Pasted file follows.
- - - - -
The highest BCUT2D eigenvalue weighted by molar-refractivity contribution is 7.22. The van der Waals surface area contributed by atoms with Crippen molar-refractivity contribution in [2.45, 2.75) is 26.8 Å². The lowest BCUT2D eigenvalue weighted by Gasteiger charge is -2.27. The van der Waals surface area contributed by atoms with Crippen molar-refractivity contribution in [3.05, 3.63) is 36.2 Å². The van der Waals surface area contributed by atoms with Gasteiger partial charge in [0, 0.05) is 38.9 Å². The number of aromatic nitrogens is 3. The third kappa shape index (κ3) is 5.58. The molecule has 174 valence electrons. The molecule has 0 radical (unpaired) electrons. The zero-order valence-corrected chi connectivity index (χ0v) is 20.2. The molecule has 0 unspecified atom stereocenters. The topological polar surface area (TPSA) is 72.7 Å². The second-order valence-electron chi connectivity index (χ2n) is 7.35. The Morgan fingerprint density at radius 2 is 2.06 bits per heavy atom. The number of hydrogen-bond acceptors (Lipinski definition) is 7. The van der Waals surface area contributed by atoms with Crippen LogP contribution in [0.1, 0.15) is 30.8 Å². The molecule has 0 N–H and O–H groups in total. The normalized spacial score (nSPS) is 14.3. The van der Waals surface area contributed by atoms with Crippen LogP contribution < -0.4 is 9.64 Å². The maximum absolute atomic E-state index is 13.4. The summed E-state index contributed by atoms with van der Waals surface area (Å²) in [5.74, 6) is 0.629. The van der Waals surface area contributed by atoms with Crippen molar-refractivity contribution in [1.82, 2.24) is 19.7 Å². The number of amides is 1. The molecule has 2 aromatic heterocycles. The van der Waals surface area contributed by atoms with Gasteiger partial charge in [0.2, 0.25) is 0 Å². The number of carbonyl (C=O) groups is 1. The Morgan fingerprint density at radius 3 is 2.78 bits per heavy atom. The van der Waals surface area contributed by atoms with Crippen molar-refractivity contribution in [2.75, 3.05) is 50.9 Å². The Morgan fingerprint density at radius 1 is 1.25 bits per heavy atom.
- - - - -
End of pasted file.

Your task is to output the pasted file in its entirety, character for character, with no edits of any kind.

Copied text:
The highest BCUT2D eigenvalue weighted by molar-refractivity contribution is 7.22. The van der Waals surface area contributed by atoms with Crippen molar-refractivity contribution in [2.45, 2.75) is 26.8 Å². The lowest BCUT2D eigenvalue weighted by Gasteiger charge is -2.27. The van der Waals surface area contributed by atoms with Crippen molar-refractivity contribution in [3.05, 3.63) is 36.2 Å². The van der Waals surface area contributed by atoms with Gasteiger partial charge in [0, 0.05) is 38.9 Å². The number of aromatic nitrogens is 3. The third kappa shape index (κ3) is 5.58. The molecule has 174 valence electrons. The molecule has 0 radical (unpaired) electrons. The zero-order valence-corrected chi connectivity index (χ0v) is 20.2. The molecule has 0 unspecified atom stereocenters. The topological polar surface area (TPSA) is 72.7 Å². The second-order valence-electron chi connectivity index (χ2n) is 7.35. The Morgan fingerprint density at radius 2 is 2.06 bits per heavy atom. The number of hydrogen-bond acceptors (Lipinski definition) is 7. The van der Waals surface area contributed by atoms with Crippen LogP contribution in [0.1, 0.15) is 30.8 Å². The molecule has 0 N–H and O–H groups in total. The normalized spacial score (nSPS) is 14.3. The van der Waals surface area contributed by atoms with Crippen LogP contribution < -0.4 is 9.64 Å². The maximum absolute atomic E-state index is 13.4. The summed E-state index contributed by atoms with van der Waals surface area (Å²) in [5.74, 6) is 0.629. The van der Waals surface area contributed by atoms with Crippen molar-refractivity contribution in [1.82, 2.24) is 19.7 Å². The number of amides is 1. The molecule has 2 aromatic heterocycles. The van der Waals surface area contributed by atoms with Gasteiger partial charge in [0.2, 0.25) is 0 Å². The number of carbonyl (C=O) groups is 1. The Morgan fingerprint density at radius 3 is 2.78 bits per heavy atom. The van der Waals surface area contributed by atoms with Crippen molar-refractivity contribution in [2.75, 3.05) is 50.9 Å². The Morgan fingerprint density at radius 1 is 1.25 bits per heavy atom.